Plan View: Fourfold

David Fryer invites fellow artist Tim Mitchell to turn his high-rise flat into a unique interactive artwork

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This month, David Fryer will be turning his high-rise council flat into an interactive space created by fellow artist Tim Mitchell. Exploring the notion of "Home" and the nagging displacement felt by most right-thinking individuals in modern society Plan view: Fourfold promises to give viewers an experience of the domestic world from the inside out, and pose some fundamental questions about space and how we define our place within it. We caught up with both the artists to find out more...

Dazed Digital: What made you turn your home into a canvas?
David Fryer:
The artist Tim Mitchell used to live here with me, and I had the idea of exhibiting all the people who have ever lived in this flat so that they could return and re-interpret the experience.

DD: Do you think of 'the home' as a construct – would you say our heritage as a species is generally more nomadic in nature?
DF: 
Home is a construct that offers us a notion of security, although this notion has been exploited – in the same way we persecute those like Gypsies who still attempt to live the nomadic lifestyle. Tim has travelled in his mind and body since he lived here and the show can only add to that journey.

DD: When you talk of inanimate objects such as 'discarded furnishings' having their own story, what do you mean? It could be argued they have no meaning other than that which the viewer endows them with couldn't it?
TM:
 In a simplistic way we can see certain traces left from where these elements originated – a West Ham motif stuck to a bedside cabinet, the scent of mothballs ingrained in wooden drawers, carpet left with the impressions from furniture. These are the hints towards the universal qualities of lived-in space that humanise inanimate objects.

DD:What is the purpose of the show, what do hope those who engage with it will take away from it?
DF:
 My flat has always been somewhere I have escaped too from the the city, as I feel the public arena is negated and prescribed. It is an attempt to make the home into a public space, to make your inside out and your outside in. People will leave a trace of themselves upon leaving.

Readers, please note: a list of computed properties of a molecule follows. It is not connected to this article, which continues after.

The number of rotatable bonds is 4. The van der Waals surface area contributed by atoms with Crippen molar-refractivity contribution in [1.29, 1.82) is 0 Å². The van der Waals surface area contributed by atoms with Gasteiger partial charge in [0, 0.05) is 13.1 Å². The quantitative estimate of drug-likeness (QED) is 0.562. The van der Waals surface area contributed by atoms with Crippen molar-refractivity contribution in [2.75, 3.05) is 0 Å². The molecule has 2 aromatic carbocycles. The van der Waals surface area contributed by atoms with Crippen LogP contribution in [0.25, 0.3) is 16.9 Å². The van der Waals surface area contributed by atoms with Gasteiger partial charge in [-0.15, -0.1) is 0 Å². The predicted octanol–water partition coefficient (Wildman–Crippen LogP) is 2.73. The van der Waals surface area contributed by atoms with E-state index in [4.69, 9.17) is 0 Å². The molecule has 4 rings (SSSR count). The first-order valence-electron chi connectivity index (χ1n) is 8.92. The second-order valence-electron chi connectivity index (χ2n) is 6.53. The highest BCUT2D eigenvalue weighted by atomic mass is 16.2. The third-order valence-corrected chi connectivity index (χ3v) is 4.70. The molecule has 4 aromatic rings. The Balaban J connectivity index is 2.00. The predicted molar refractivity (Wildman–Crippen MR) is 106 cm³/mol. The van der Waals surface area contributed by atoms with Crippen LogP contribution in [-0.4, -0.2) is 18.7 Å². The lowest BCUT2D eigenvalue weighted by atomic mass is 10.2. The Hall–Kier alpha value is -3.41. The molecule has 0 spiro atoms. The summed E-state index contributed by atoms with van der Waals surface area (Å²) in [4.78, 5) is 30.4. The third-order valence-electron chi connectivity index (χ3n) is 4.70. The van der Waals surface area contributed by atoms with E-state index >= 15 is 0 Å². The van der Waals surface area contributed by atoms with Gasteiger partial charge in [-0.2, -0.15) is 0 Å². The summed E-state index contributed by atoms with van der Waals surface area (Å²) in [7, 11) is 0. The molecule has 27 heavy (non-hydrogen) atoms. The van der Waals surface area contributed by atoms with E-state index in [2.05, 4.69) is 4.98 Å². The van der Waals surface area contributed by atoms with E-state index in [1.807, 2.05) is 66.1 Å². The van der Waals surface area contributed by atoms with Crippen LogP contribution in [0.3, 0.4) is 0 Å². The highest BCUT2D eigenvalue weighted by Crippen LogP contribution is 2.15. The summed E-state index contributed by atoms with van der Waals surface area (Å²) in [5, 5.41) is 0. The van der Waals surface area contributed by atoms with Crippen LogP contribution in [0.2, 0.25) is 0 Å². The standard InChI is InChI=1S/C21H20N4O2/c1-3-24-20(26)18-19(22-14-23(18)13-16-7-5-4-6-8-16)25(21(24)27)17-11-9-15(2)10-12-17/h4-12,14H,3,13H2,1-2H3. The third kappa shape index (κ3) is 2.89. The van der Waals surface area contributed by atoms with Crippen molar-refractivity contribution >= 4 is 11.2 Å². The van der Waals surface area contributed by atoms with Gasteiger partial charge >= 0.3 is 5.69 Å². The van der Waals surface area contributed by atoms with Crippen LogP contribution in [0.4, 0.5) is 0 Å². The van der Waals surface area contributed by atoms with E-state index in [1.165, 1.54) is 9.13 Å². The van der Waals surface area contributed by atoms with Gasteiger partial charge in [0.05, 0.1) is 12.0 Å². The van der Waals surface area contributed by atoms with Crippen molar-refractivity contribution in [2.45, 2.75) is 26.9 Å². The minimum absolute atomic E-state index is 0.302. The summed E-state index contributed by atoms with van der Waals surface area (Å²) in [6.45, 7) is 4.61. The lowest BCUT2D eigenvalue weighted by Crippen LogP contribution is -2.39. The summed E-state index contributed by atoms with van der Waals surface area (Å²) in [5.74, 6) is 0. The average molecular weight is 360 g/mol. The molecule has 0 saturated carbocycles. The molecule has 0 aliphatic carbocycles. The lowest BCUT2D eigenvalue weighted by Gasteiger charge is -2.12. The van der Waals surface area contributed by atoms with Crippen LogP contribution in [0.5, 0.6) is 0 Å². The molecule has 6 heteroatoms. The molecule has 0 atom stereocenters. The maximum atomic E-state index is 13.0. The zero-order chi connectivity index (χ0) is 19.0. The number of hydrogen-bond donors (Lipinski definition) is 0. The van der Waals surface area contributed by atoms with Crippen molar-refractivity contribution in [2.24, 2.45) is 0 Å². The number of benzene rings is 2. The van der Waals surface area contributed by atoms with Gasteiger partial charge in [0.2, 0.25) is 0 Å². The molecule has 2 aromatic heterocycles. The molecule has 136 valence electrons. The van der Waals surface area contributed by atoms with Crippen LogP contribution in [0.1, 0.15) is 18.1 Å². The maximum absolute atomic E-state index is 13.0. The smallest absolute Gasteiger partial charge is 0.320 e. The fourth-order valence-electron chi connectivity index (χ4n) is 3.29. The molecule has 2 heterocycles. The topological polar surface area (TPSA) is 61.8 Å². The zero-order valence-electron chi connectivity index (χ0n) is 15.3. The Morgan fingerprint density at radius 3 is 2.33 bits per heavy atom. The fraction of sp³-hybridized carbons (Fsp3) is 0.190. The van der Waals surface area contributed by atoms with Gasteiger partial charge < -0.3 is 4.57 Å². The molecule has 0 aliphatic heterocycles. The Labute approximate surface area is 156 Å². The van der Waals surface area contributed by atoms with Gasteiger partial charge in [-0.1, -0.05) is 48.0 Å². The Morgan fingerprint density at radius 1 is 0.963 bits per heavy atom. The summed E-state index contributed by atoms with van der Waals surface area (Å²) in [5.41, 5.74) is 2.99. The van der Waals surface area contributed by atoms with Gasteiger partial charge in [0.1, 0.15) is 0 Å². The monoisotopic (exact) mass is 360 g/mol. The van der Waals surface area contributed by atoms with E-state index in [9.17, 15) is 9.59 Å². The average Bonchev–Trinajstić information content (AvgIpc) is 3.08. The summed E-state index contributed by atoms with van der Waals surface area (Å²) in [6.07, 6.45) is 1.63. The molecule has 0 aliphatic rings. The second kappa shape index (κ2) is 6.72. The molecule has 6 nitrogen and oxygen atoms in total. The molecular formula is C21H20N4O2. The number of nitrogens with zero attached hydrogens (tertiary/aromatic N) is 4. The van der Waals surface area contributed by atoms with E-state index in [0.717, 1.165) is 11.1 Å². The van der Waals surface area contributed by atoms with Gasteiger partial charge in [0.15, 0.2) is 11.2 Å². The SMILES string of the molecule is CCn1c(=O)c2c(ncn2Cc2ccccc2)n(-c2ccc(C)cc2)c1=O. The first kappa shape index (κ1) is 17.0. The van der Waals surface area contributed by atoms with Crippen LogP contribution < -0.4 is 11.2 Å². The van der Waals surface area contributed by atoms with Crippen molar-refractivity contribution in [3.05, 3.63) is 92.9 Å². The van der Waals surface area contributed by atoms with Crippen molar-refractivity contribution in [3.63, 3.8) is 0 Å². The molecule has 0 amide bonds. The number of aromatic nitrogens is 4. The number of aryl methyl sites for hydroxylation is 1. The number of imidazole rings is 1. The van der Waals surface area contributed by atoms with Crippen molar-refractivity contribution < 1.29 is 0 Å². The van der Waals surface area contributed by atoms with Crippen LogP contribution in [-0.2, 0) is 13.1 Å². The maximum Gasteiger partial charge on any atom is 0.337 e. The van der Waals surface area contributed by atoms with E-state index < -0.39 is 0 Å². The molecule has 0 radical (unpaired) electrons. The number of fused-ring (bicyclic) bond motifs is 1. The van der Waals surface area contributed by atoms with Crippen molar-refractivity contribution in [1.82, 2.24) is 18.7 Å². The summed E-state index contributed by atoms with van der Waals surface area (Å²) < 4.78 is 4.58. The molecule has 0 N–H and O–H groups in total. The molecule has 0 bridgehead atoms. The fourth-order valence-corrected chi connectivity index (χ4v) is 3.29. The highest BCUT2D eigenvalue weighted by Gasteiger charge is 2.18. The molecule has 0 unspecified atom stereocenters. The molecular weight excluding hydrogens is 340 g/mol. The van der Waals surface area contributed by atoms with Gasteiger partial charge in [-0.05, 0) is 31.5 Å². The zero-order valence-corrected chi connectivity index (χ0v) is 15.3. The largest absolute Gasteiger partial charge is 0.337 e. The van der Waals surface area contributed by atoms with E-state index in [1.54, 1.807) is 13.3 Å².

DD:What inspired the idea?
DF: 
I was working with Tim at The Photographers Gallery and I just felt he needed to continue his art practice. We talked about an idea I once had about swapping views by filming out of the window and then projecting them onto another window in another tower block and, as he doesn’t live in a tower block, I asked if he wanted to make an installation with the memory of home as a starting point.

DD:Can you tell us more about the 'fragile construction of the present' that the intervention hopes to expose? Some would say that the present is very intricately constructed indeed from a vast historical network of cause and effect, on both an individual psychological level and macrocosmic level?
TM
: Many of my interventions have taken place within the street. I suppose in a way I was always asking, 'What is it that makes artists take to the streets and attempt to get something down?' Whether this manifests itself on a physical level by making structures or through making marks such as performance, posters or graffiti. In my practice, the sites chosen have stemmed from a desire to interact with specific places that have moved me on an emotional level – a want to grab hold of an ever-shifting present which is made up of many gestures, yet is bigger than one. Of course, as soon as an action takes place the present has been altered and interfered with, and a new present is constructed. Here, at David's home, my emotional construct of the space is very much set in the past from my time living here. The energy of the rooms are unavoidably charged with the city view and my particular state of mind at that time. By carpeting the floors and trying to remove some of that view, I'm attempting to alter that energy away from the isolation that it's position can create. The intervention is a fragile action, another moment in the history of the building.

DD: Does this show have a political edge, in that it could be said to be exploring the notion of property as much as it is exploring ideas about the home and personal space?
DF:
 I have lived here since 2000 and the flat is council run. I believe in housing as a right and never really wanted to own a property. Council stock has been sold off and never replaced, the money was taken by the banks and not put back into the system for people.

Plan view: Fourfold takes place from May 24 – June 3. Contact planviewfourfold@yahoo.co.uk to arrange an appointment to see the show

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